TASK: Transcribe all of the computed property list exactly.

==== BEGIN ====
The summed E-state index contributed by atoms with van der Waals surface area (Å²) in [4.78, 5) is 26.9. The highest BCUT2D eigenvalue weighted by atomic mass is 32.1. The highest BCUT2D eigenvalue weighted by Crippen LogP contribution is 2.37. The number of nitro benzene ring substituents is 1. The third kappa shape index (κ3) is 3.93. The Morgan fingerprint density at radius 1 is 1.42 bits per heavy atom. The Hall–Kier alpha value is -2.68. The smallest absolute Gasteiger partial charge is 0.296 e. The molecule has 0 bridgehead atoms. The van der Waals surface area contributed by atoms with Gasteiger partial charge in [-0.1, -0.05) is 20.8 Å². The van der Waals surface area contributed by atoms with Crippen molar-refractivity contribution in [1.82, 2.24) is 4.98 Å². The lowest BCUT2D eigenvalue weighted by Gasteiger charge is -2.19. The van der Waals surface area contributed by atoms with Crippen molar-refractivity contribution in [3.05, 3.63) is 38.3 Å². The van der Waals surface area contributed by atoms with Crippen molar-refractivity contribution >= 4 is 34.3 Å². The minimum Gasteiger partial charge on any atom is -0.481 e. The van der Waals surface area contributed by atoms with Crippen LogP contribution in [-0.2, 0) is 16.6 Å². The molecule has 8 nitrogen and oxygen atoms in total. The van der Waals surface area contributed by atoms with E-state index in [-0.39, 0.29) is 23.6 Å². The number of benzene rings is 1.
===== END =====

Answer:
The summed E-state index contributed by atoms with van der Waals surface area (Å²) in [4.78, 5) is 26.9. The highest BCUT2D eigenvalue weighted by atomic mass is 32.1. The highest BCUT2D eigenvalue weighted by Crippen LogP contribution is 2.37. The number of nitro benzene ring substituents is 1. The third kappa shape index (κ3) is 3.93. The Morgan fingerprint density at radius 1 is 1.42 bits per heavy atom. The Hall–Kier alpha value is -2.68. The smallest absolute Gasteiger partial charge is 0.296 e. The molecule has 0 bridgehead atoms. The van der Waals surface area contributed by atoms with Gasteiger partial charge in [-0.1, -0.05) is 20.8 Å². The van der Waals surface area contributed by atoms with Crippen molar-refractivity contribution in [1.82, 2.24) is 4.98 Å². The lowest BCUT2D eigenvalue weighted by Gasteiger charge is -2.19. The van der Waals surface area contributed by atoms with Crippen molar-refractivity contribution in [3.05, 3.63) is 38.3 Å². The van der Waals surface area contributed by atoms with Crippen molar-refractivity contribution >= 4 is 34.3 Å². The minimum Gasteiger partial charge on any atom is -0.481 e. The van der Waals surface area contributed by atoms with Crippen LogP contribution in [-0.2, 0) is 16.6 Å². The molecule has 8 nitrogen and oxygen atoms in total. The van der Waals surface area contributed by atoms with E-state index in [-0.39, 0.29) is 23.6 Å². The number of benzene rings is 1.